Yesterday, we reported on the bizarre marketing tactics being used to promote John Travolta’s terribly received John Gotti biopic, Gotti. The movie’s marketing team railed against “troll” critics who lambasted the film and used the Rotten Tomatoes audience rating to justify the claim that “audiences loved Gotti.” Now—as reported by Mashable, Dan Murrell of Screen Junkies, and even our own commenters—it appears there’s reason to believe that favorable audience rating has been artificially inflated.
Rotten Tomatoes was quick to nip any conspiracy theories in the bud, telling Mashable that “all the reviews for Gotti were made by real users.” But it doesn’t take a genius to figure out that some of these numbers aren’t adding up. For one thing, the film only opened in 500 theaters and yet, at the time of writing this article, over 7,000 people have rated the movie. Compare that to Oceans 8 or Incredibles 2, which had much wider releases and have garnered approximately 4,800 and 7,800 audience reviews, respectively. Sure, it’s possible the small number of people who saw Gotti just love leaving Rotten Tomatoes reviews, but that seems very unlikely.
Things get more complicated when you consider the involvement of MoviePass. As reported by Gizmodo, MoviePass, the movie ticket subscription service, invested in Gotti earlier this year, and they haven’t been shy about promoting the film to their customers. They even sent out a push notification yesterday that echoed the anti-critic sentiment of the Gotti marketing campaign:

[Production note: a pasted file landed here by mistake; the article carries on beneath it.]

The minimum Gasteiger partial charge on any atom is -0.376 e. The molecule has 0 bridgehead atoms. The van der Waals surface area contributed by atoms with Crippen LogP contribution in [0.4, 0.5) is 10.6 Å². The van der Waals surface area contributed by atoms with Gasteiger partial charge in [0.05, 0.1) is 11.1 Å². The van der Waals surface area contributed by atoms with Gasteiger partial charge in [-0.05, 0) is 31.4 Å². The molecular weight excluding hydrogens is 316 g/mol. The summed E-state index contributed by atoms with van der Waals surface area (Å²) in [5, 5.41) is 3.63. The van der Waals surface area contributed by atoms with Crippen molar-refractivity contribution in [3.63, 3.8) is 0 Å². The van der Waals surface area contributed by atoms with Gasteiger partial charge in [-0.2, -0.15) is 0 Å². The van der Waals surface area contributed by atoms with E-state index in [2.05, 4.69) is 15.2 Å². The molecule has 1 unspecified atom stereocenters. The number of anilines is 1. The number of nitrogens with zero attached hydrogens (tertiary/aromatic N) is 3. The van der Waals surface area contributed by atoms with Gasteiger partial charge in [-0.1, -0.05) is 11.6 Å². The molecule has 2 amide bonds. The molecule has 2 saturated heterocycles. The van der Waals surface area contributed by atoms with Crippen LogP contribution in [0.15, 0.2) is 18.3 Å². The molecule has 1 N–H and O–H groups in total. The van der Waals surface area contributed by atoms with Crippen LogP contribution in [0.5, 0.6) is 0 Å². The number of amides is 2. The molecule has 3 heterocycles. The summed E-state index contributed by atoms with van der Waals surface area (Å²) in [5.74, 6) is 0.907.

Additionally, Reddit user wunder_3 took a minute to investigate some of these five star reviews and found that, out of a sample of 45, “32 have only reviewed Gotti, 10 reviewed Gotti and another movie (7 times it was American Animals for some reason) and 3 had more than 3 reviews.” Pretty suspicious, right? Well, get your tinfoil hats ready: MoviePass owns a stake in American Animals, too.
None of this is conclusive, but it’s certainly very weird. If it proves anything, it’s that our current online rating aggregate system is incredibly flawed. Not only because it can be blown to pieces by organized hate groups and bored teenagers, but because the companies who have a vested interest in a film’s success could potentially manipulate the numbers just as easily.
Alternately, maybe Gotti is actually great. Time will tell!
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